“Great ideas for next time, dear!” – I replied.
I guess there will be no baked pilaf in my menu any more but the rice casserole I will definitely cook again. With mushrooms, green peas and maybe kaşar peyniri.
Excellent comfort food for Sunday dinner and great way to make sense of leftover rice
Prep Time: 30 Min
Cook Time: 40 Min
- 2 cups rice
- 4 cups hot water
- 1 large red bell pepper
- 2 green banana peppers
- 2 clove garlic
- 2 eggs room temperature, whites and yoks separated
- 100 g halloumi or other cheese with high melting point
- 100 g lor peyniri (cottage cheese)
- 1⁄2 cup Greek yogurt
- 1 tsp dry thyme
- 1 tsp red pepper flakes
- 1 tsp salt
- 2 tsp extra virgin olive oil for greasing the iron-cast skillet
- Cook rice: Pre-soak in hot water, if you have time, and then wash in cold water. Fill a medium size cooking pot with 4 cups hot water, add rice and bring to boil on high heat. Reduce the heat to low and let cook covered for 7 minutes. Remove from the heat, wrap the cooking pot with a few towels tightly and let sit at a warm place for 15 minutes while you are busy with the rest of the ingredients. Here I feel obliged to tell you that traditional Russian way to cook cereals would be exactly that – first, cook them in a clay pot over the heat (in the oven) and then wrap it in the fur coat (we usually take fancy ones such as sable) and let them sit by the oven. You should try it on a cold winter day and you will never ask again how Russians survive their harsh winters. Anyways, this cooking method leaves you with a bowl of perfectly cooked rice.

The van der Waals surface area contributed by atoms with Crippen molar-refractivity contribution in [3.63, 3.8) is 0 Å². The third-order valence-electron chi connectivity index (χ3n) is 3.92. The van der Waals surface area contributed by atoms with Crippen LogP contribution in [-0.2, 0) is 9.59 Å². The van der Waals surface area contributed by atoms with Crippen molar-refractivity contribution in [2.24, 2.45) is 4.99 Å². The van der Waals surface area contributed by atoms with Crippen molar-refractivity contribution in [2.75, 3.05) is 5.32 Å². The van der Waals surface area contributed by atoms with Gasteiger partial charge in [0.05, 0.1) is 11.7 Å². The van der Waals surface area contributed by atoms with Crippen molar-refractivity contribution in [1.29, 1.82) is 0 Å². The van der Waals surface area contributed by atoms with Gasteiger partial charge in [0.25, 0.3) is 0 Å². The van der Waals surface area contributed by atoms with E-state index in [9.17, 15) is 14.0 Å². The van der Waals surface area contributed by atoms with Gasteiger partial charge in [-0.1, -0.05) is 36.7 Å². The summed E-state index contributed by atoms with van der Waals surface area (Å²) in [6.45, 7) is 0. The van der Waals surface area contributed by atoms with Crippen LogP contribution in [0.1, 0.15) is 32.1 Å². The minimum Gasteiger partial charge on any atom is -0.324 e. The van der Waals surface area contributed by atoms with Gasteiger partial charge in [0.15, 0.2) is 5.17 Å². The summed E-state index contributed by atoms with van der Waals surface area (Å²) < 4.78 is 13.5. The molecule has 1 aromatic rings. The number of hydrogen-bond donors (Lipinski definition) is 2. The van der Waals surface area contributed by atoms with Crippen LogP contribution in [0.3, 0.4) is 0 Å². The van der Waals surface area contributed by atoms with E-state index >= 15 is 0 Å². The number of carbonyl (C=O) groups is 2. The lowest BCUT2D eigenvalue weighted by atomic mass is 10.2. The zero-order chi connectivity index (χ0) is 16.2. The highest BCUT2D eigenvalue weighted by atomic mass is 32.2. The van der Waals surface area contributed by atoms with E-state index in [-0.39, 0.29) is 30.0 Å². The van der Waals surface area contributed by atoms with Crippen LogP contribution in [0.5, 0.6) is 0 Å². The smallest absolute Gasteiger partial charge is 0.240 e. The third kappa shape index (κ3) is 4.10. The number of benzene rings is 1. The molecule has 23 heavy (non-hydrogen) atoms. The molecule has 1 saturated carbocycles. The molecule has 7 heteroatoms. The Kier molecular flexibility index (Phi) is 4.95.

- Make casserole: Back to the cooking though. Preheat the oven to 160C (320 F). Whisk the egg yolks with a pinch of salt, stir in Greek yoghurt and lor peyniri. Crash garlic, thinly chop red and green peppers and dice halloumi, or other cheese you have picked. Grease the iron-cast skillet with the oil. Add all the prepared ingredients to the rice, mix well and transfer to the skillet. Now beat the remaining egg whites into a stiff foam: take a clean dry bowl, add a pinch of salt and beat with a hand mixer for about 2 minutes at medium speed, then add a drop of lemon juice and beat for 2 more minutes on the high speed. Once done spread this foam with a clean spatula over the millet casserole. Sent to the over and bake for about 40 minutes until the golden brown crust forms on top of your casserole. You can cover the skillet with parchment paper so it does not over-roast for the first 20 minutes and then remove the paper for the rest of the baking. Serve hot.